|Illustration: Liu Rui/GT|
China need not fear slower economic growth. It was inevitable that the day would come when the economy would slow from the blistering 10 percent pace that was recorded during the most miraculous phase of its development, from 1980 to 2010. The big question for China is whether slower growth solves old problems or creates new ones.
By now, there can be little doubting that the unbalanced producer model is about to give way to the more balanced foundation of a consumer society.
It all began in March 2007 with former premier Wen Jiabao's critique of a Chinese economy that he described as increasingly "unbalanced, unstable, uncoordinated and (ultimately) unsustainable."
That sparked intense debate at the upper levels of the Chinese leadership over the structural growth model, an economy that had drawn powerful support from exports and fixed investment.
The 12th Five-Year Plan, enacted in March 2011, sealed the verdict on a consumer-led rebalancing.
A consumer-led economy goes hand-in-hand with the development of China's embryonic services sector. Services were featured prominently in the 12th Five-Year Plan, and recent trends are quite encouraging.
In 2013, services accounted for 46.1 percent of Chinese GDP - over 2 percentage points larger than the manufacturing and construction sectors combined.
It is perfectly natural for consumer and services-led growth to fall well short of the pace of industrial activity that underpins exports and investment. That is true of every major economy in the world today, and it will assuredly be true of China as well.
But this slower pace of underlying growth need not be seen as a threat to China's daunting labor absorption imperatives.
That's because services require more employment per unit of GDP than do the combined activities of manufacturing and construction; over the 2009-12 period, the labor intensity of China's tertiary sector was, in fact, 28 percent greater than that in the secondary sector.
China's three-decade 10 percent growth miracle rested largely on the foundation of an increasingly capital-intensive manufacturing sector. Substituting machines for workers ultimately left China in a tough place.
Growth rates in the 7-8 percent zone were no longer sufficient to absorb surplus labor and maintain social stability.
But the target of 10 percent GDP growth was ultimately a recipe for massive imbalances - namely, excess resource consumption, soaring energy demand, environmental degradation, and horrific pollution. Slower growth, provided it reflects increased activity from labor-intensive services, is the only way out.
Nonetheless, as China moves up the value chain in the years ahead, there will undoubtedly be a further evolution of its manufacturing sector.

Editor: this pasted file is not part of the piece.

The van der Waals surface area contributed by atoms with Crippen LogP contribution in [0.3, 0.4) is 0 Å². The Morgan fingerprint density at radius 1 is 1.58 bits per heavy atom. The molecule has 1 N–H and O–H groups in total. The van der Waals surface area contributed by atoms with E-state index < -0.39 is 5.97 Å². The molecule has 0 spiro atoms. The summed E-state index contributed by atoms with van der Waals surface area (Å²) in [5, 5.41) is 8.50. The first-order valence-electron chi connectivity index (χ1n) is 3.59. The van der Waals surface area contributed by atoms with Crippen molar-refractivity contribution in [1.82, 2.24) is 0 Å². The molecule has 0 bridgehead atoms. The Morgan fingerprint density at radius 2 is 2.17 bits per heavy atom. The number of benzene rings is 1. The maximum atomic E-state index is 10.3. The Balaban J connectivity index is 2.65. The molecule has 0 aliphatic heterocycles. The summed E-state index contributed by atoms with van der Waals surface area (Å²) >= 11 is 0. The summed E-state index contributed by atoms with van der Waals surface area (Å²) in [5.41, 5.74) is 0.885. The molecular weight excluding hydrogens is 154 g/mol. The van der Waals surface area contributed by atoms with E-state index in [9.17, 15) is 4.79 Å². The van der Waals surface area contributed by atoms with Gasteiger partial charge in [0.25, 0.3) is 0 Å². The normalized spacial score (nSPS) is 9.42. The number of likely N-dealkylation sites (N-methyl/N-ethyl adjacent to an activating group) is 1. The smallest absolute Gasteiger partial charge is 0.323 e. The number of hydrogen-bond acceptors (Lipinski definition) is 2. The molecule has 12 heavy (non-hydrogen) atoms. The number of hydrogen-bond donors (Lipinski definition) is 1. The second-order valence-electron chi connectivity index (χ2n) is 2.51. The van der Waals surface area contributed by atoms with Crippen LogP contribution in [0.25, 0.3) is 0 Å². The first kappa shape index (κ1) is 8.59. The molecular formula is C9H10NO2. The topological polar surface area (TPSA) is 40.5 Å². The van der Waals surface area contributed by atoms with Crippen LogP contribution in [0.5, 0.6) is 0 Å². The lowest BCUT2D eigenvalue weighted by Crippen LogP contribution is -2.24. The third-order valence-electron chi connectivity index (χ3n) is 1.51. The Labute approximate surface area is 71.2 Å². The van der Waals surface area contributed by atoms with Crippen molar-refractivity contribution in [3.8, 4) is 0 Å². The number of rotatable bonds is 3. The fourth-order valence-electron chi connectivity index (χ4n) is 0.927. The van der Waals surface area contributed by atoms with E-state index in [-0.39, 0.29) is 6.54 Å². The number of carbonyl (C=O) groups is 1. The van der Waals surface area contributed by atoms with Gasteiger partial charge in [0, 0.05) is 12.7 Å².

That's especially likely in light of the focus on "strategic emerging industries that will undoubtedly be even more capital-intensive than existing manufacturing.
Labor-intensive services, such as the distribution industries, healthcare, and the back-office processing function in finance, will then, by default, have to play a much greater role in driving employment and absorbing surplus labor from the countryside.
This should come as welcome news. Provided China makes the long awaited transition to the more labor-intensive growth dynamic that services-led development is likely to offer, fears over the growth slowdown are likely to be exaggerated.
None of this is to dispel the notion that China is immune to a severe slowdown in economic growth. If GDP growth drops below 5 percent, the risks of rising unemployment and mounting social instability would suddenly be cast in a new and worrisome light.
While policymakers need to put their highest priority on a consumer and services-led rebalancing, they must also be mindful of the tactical imperatives of guarding against the possibility, however low, of a hard landing.
In the end, however, the far more serious risk of the slowdown is that it will presage a Chinese economy that gets caught in the dreaded middle-income trap, a disease that has afflicted most developing economies after an initial burst of rapid growth.
History demonstrates, however, that the major reason that developing economies get ensnared in the middle-income trap is that they cling to old growth models for too long.
That's the main reason why the shift to a new growth model is so vital for China. A consumer and services-led slowdown need not be seen as a threat, but more as a new opportunity for sustainable dynamism in the Chinese economy.
The fear should come not from the slower growth, but from attempting to return to the fast growth of a now antiquated model.
The author is a faculty member at Yale University and former chairman of Morgan Stanley Asia.